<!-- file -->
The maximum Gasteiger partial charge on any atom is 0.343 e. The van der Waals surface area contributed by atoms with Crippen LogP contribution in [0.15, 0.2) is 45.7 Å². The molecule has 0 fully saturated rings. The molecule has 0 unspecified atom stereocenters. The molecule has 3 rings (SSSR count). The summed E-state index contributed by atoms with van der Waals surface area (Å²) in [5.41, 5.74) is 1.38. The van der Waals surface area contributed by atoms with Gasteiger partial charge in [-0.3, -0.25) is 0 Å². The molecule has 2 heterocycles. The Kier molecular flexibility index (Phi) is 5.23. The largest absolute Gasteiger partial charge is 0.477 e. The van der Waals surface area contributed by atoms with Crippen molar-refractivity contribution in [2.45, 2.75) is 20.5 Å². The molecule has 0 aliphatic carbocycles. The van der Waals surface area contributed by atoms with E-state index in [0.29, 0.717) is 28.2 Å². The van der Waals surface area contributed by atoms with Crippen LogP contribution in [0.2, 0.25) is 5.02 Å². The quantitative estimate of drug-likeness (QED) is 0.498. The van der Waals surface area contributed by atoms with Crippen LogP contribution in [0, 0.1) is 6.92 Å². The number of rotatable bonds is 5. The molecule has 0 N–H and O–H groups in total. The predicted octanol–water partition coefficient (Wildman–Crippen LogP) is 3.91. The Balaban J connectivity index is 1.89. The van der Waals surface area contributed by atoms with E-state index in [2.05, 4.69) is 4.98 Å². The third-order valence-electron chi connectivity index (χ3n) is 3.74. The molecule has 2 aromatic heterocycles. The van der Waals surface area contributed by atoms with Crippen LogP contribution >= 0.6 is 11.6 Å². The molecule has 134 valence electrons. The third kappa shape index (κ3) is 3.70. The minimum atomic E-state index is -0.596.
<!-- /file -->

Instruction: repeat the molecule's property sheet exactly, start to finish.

The maximum Gasteiger partial charge on any atom is 0.343 e. The van der Waals surface area contributed by atoms with Crippen LogP contribution in [0.15, 0.2) is 45.7 Å². The molecule has 0 fully saturated rings. The molecule has 0 unspecified atom stereocenters. The molecule has 3 rings (SSSR count). The summed E-state index contributed by atoms with van der Waals surface area (Å²) in [5.41, 5.74) is 1.38. The van der Waals surface area contributed by atoms with Gasteiger partial charge in [-0.3, -0.25) is 0 Å². The molecule has 2 heterocycles. The Kier molecular flexibility index (Phi) is 5.23. The largest absolute Gasteiger partial charge is 0.477 e. The van der Waals surface area contributed by atoms with Crippen molar-refractivity contribution in [2.45, 2.75) is 20.5 Å². The molecule has 0 aliphatic carbocycles. The van der Waals surface area contributed by atoms with E-state index in [0.29, 0.717) is 28.2 Å². The van der Waals surface area contributed by atoms with Crippen LogP contribution in [0.2, 0.25) is 5.02 Å². The quantitative estimate of drug-likeness (QED) is 0.498. The van der Waals surface area contributed by atoms with Crippen LogP contribution in [0, 0.1) is 6.92 Å². The number of rotatable bonds is 5. The molecule has 0 N–H and O–H groups in total. The predicted octanol–water partition coefficient (Wildman–Crippen LogP) is 3.91. The Balaban J connectivity index is 1.89. The van der Waals surface area contributed by atoms with E-state index in [2.05, 4.69) is 4.98 Å². The third-order valence-electron chi connectivity index (χ3n) is 3.74. The molecule has 2 aromatic heterocycles. The van der Waals surface area contributed by atoms with Crippen LogP contribution >= 0.6 is 11.6 Å². The molecule has 134 valence electrons. The third kappa shape index (κ3) is 3.70. The minimum atomic E-state index is -0.596.